When Lufkin called again it was past midnight in Cairo. The fires had been extinguished and they were hauling out bodies as fast as they could. Many were buried in the rubble. He was a block away, behind an army barricade, watching with thousands of others. The scene was chaos, smoke and dust thick in the air. Lufkin had been to several bomb sites in his career, and this was a bad one, he reported.

Teddy rolled around his room and poured another decaf coffee. The Lake terror ads would begin at prime time. On this very night the campaign would spend $3 million in a coast-to-coast deluge of fear and doom.

They'd pull the ads tomorrow, and announce it beforehand. Out of respect for the dead and their families, the Lake campaign would temporarily suspend its little prophecies. And they'd start polling at noon tomorrow, massive polling.

High time candidate Lake's positives shot upward. The Arizona and Michigan primaries were less than a week away.

The first pictures from Cairo were of a harried reporter with his back to an army barricade, soldiers watching him fiercely, as he might get shot if he tried once more to charge forward. Sirens wailed all around; lights flashed. But the reporter knew little. A massive bomb had exploded deep in the embassy at tentwenty when a party was breaking up; no idea of the casualties, but there'd be plenty, he promised. The area was cordoned off by the army, and for good measure they'd sealed the airspace so, dammit, there'd be no helicopter shots. As of yet, no one had claimed responsibility, but for good measure he gave the names of three radical groups as the usual suspects.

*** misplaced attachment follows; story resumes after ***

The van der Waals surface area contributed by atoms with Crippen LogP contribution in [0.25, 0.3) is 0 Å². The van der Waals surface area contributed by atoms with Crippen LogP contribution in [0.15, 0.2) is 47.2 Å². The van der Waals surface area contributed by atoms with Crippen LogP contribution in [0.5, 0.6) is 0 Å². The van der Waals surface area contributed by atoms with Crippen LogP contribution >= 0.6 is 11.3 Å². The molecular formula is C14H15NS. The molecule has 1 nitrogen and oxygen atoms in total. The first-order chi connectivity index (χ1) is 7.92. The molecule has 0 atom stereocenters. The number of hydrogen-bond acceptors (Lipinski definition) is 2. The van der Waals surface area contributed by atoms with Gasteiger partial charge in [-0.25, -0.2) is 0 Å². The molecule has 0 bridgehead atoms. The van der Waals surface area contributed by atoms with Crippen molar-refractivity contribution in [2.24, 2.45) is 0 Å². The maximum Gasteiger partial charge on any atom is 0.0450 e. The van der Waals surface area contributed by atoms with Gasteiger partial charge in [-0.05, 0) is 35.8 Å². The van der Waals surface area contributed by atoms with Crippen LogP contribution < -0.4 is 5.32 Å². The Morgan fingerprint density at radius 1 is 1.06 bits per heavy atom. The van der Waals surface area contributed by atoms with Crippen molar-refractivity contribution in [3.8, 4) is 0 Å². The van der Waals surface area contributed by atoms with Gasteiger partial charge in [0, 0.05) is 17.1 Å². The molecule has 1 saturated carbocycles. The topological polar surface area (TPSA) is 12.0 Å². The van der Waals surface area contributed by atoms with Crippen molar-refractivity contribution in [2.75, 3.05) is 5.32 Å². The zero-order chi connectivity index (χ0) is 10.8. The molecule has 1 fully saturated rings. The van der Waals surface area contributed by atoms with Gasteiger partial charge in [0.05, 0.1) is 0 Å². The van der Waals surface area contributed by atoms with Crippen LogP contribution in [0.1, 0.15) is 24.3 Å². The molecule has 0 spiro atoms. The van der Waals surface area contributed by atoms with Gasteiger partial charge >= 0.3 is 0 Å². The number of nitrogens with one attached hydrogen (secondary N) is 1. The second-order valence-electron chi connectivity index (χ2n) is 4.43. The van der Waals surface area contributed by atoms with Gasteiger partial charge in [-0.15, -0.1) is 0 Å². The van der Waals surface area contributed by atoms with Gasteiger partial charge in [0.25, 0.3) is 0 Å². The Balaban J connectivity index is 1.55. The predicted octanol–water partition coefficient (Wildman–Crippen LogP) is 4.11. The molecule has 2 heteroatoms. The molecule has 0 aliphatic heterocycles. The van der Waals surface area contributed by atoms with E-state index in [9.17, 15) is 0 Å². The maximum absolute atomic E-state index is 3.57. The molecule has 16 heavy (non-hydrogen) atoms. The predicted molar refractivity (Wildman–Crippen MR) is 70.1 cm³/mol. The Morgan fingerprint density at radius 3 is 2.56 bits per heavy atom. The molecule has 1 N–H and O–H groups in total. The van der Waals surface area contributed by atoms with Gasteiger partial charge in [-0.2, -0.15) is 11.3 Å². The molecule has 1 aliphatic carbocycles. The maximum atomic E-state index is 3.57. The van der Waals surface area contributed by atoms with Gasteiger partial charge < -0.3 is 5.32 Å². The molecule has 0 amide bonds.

"Could be one of these, could be someone else," he said helpfully. With no carnage to film, the camera was forced to stay with the reporter, and since he had nothing to say he prattled on about how dangerous the Middle East had become, as if this were breaking news and he was there to report it!

Lufkin called around 8 p.m. D.C. time to tell Teddy that the American ambassador to Egypt could not be located, and they were beginning to fear he might be in the rubble. At least that was the word on the street.

While talking to Lufkin on the phone, Teddy watched the muted reporter; a Lake terror ad appeared on another screen. It showed the rubble, the carnage, the bodies, the radicals from some other attack, then the smooth but earnest voice of Aaron Lake promising revenge.